Back in 1993, writer-director Shunji Iwai delivered an episode of the Japanese drama series If titled “Fireworks, Should We See It from the Side or the Bottom?” for Fuji TV. The story centered on a group of 6th grade boys arguing over the best way to view fireworks, but also included a coming-of-age story involving their classmate Nazuna who was planning to run away from her troubled home life with one of the boys, but a twist turns their plans upside-down. That time-looping tale later enjoyed a theatrical release in 1995, but now, Fireworks is a full-blown anime feature from director Akiyuki Shinbo and co-director Nobuyuki Takeuchi, produced by Genki Kawamura of Your Name fame.
We recently had a chance to chat with Genki Kawamura for the holiday release of Fireworks here in the States; GKIDS hosted a special theatrical screening around July 4th. We talked about the inspiration for Fireworks, the goal of capturing “this shining moment of youth by using the power of animation”, how closely the anime stuck to the original plot, how the music elevated the story, and the fact that Fireworks and Your Name were produced nearly simultaneously, allowing them to try different animation techniques in each film. It’s a must-read for Fireworks fans and folks who want to see what it’s like to bring such a movie to life.
Were you familiar with the 1993 TV episode the movie was based on? If so, what elements does this film keep from the original and what does it change?
Genki Kawamura: I’ve been a producer for live-action movies, such as “Confessions (Kokuhaku)” and “Villain (Akunin)” before. After that, I started making animated movies, such as “Wolf Children” and “The Boy and The Beast” with director Mamoru Hosoda, and “Your Name” with director Makoto Sinkai. I am always attentive to bring my way of thinking for making live-action films to animated films, and blending the thought processes of live action and animation.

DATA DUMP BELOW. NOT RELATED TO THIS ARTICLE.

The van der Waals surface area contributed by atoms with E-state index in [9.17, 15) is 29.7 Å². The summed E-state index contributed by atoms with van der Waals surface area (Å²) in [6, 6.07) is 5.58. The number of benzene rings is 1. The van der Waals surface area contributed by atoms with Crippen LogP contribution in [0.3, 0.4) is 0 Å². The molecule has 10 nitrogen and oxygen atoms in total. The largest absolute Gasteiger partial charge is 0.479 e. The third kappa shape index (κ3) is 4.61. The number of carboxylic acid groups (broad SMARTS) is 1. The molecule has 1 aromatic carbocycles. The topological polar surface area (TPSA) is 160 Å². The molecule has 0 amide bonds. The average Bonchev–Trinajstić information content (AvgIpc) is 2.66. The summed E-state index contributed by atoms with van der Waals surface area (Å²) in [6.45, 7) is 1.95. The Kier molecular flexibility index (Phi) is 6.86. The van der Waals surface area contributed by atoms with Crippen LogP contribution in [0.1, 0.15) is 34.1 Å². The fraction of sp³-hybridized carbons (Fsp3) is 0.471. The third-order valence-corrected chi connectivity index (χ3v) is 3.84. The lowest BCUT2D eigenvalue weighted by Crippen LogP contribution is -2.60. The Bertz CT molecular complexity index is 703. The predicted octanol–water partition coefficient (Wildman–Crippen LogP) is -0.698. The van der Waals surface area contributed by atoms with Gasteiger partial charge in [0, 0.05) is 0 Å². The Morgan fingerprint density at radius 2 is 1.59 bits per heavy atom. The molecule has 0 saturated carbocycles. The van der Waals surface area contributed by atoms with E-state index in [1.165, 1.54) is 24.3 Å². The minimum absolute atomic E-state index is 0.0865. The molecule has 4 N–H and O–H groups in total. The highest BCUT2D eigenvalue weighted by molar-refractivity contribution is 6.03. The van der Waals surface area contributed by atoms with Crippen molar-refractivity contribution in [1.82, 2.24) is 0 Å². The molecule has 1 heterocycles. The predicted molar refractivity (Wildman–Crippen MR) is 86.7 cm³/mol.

When I work with the chief director Akiyuki Shinbo, whose particular animation style is best seen in his works “The Monogatari Series (Bakemonogatari)” and “Puella Magi Madoka Magica”, I thought if we remade a live-action film as animation, it would be a new type of animated film.
I’ve been a fan of the original drama by director Shunji Iwai. As his work captured this beautiful moment of youth, I thought it would be impossible to remake it as a live-action film. But, I thought I may be able to rebuild the story in animation, from my experience working in animation with directors Mamoru Hosoda and Makoto Shinkai. I thought I might be able to depict this shining moment of youth by using the power of animation.
Fireworks is originally a short film, so there was a process to turn it into a feature length film. The first half is faithful to the original, and is more graphic and realistic. However, the time loop only happens once in the original story. In contrast with the original movie, the loop repeats again and again, and the world where the main characters live becomes more of an anomaly, like the world of “animation.” But it’s a “utopia” in their head. Every time the time loop happens, the world becomes more animated, fantasy-like, and two dimensional. This directorial idea was brought up by director Shinbo when he turned the original story to animation, as only in animation could this be done. Then the screenwriter Hitoshi Ohne then wrote the “continuation” of the original story.
Do you see Fireworks as a more mature story for audiences who have grown up a bit since Your Name, or is it something else entirely?
Genki Kawamura: When I make films, I don’t have a target audience. As a fan of movies and animation, I always try to make something that I would most want to watch. One thing I can say is that this film was planned ahead of “Your Name”, and they were produced at almost the same time, so the things I wanted to try in animation are packed in both movies.
How has the audience reaction to Fireworks been?
Genki Kawamura: The audience reviews have been split down the middle. Some rated it highly, and some were disappointed because they expected something like “Your Name” from this film too much. As I mentioned earlier, this movie was made at almost the same time as “Your Name”, and that’s why we ventured to make this movie specialized, and have a more edgy expression. So, the audience reactions met our expectations in some ways, and we are delighted to have those reactions.